The Hunger Games: Gastroparesis Style! (Or If You Ever Wanted to Know Why I Eat So Weird.)


Gastroparesis is made up of two words. “Gastro” means stomach. “paresis” means paralysis.

Stomach paralysis.

This is a (large) part of dysautonomia and it’s something I struggle with every day. Like EVERY DAY because there is technically no days in which I am “normal.” I am always in one of three states that exist.

The first is stage is that your stomach is paralyzed. For the first few days it’s almost fun. You’re still on that somewhat bland diet, but maybe a piece of fruit here and there don’t cause so much pain. But then another few days pass and the three meals a day you’ve been eating are still in your stomach. By day seven you’re in a fully-fledged panic attack. None of your daily preventative medications are working at all. You’re going to have to do something drastic to get things moving again.

You start by eating some of your trigger foods. For someone who tries so hard to stay away from these kinds of foods, it’s almost like a free vacation. Things like chocolate, milk, cheese on your sandwiches, grapes and tomatoes. But your stomach isn’t moving. Still nothing.

You take it a step further. You have a couple of spoonfuls of ice cream. You eat a small portion of mac and cheese. You buy a package of mini-reeses peanut butter cups.

This is how we trigger. So delicious but disgusting knowing you're basically eating poison.

This is how we trigger. So delicious but disgusting knowing you’re basically eating poison.

Now you just feel sick and nauseated and..well… toxic¬†might be a good word.¬†There is complete silence within your body and you’re sitting there twisting in every direction just to get something inside of you to wake up.

Most of the time it’s all about hydration. That’s nothing new. I take an average of 1.5 L of saline a day IV and then several bottles of high-sodium sports drinks or water. But that isn’t enough. Not even close. So you up the ante. Now you’re not only full of a week’s worth of meals, you also feel like your drowning in your own body–fluids that are supposed to help just pass right through you and your stomach stays completely silent.

At this point you just want to cry because the next step is a horrible cocktail of drugs that either won’t work–or will and will cause you to feel the kind of excruciating pain and spasms that may not stop for days. And during those days you’ll be on that liquid diet again–you’ll stay on it until you feel somewhat more steady. You’ll start being able to eat things like meat and bread. Before you know it, you might think that things are going to go back to normal.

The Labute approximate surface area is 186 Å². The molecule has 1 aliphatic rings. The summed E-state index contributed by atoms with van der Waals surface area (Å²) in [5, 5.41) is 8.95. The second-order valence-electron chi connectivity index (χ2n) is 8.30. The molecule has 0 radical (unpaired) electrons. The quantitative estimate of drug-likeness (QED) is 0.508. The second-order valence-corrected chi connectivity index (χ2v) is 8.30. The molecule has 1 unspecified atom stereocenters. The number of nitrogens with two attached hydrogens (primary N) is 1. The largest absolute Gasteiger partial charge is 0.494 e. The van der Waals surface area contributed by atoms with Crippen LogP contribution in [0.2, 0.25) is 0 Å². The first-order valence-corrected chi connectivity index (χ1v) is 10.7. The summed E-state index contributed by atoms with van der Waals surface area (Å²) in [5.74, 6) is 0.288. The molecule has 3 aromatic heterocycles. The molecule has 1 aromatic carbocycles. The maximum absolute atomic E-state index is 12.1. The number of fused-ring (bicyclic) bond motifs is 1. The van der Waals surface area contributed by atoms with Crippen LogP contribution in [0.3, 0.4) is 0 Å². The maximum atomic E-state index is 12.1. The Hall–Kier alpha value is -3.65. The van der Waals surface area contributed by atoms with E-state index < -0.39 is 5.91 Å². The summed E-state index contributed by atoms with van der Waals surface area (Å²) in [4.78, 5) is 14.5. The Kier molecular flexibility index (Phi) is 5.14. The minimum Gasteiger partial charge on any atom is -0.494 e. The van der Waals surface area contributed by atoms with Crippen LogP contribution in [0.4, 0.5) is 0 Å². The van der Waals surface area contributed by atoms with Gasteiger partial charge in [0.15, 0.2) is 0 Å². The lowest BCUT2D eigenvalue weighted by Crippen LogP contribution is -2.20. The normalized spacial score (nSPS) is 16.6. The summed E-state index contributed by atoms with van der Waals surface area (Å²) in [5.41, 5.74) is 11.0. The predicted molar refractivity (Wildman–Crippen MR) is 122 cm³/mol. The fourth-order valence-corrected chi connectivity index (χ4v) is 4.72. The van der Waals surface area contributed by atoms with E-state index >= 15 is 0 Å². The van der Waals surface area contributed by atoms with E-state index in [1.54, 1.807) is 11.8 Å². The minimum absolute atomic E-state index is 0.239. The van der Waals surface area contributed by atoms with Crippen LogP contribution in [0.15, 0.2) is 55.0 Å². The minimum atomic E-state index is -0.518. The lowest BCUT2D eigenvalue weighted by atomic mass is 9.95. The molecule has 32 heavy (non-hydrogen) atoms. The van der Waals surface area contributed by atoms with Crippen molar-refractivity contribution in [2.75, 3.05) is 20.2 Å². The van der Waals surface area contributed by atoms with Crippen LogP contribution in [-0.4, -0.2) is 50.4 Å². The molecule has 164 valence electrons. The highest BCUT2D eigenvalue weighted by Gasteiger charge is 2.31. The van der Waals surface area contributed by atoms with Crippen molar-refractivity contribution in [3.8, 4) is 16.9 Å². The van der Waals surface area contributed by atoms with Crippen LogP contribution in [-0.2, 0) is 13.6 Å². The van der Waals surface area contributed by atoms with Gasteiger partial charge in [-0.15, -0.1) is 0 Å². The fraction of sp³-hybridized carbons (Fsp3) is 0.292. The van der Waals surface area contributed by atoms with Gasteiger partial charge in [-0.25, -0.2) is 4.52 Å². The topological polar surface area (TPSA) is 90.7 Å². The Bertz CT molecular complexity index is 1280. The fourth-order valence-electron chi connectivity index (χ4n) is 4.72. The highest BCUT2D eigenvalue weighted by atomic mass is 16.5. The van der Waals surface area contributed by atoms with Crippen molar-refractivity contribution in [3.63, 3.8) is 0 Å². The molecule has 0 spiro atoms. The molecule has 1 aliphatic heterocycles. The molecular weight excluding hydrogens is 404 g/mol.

Miralax, Senna, Magnesia–Just keep it coming.

And you enter stage 3: You accidentally take a bite of something too out of your league at a party, and suddenly the whole cycle starts all over again.

I’ve been thinking a lot about how the port has really improved my life. Like majorly, MAJORLY improved it. I feel like I have so much freedom now to do things I couldn’t do before because I was afraid I would upset the balance and end up in the hospital (which in reality, was spot on because I was pretty much living at Boca Regional.) I’ve been thinking a lot about how much the gastroparesis symptoms impact my day-to-day life and it really does hit a nerve for me. It stops me from doing things I like to do, puts me in pain on a daily basis, causes me to worry about whether or not I’ll have to go to the hospital, causes me a lot of shame and depression….

Sometimes I wonder if eating food is even worth the stress it gives me with this disease. (Not that I’m not grateful for every single bite of food I get in my mouth.) I just wonder what my life would be like if we could solve that element.

We found a way to help with the hydration. Now I can be responsible. I can put my disease in my own hands. I can have a sensible level of control over my disease. I know I put up a big fight when it came to considering adhesion surgery this winter. I know that surgery is a major ordeal and it’s not just something I idly entertain the idea of.

I won’t lie to you though, I edit stories on the RARE Daily that frequently start with titles like, “Her Last Meal Was Six Years Ago.” It makes me very nervous to think about how far downhill I’ve gone with gastroparesis and how time-consuming and ineffective this might be over the course of another decade.

I’m having a crisis of colon. Can someone please intestine me in some information about new treatments/medications? Anything you can rectumend would be very appreciated.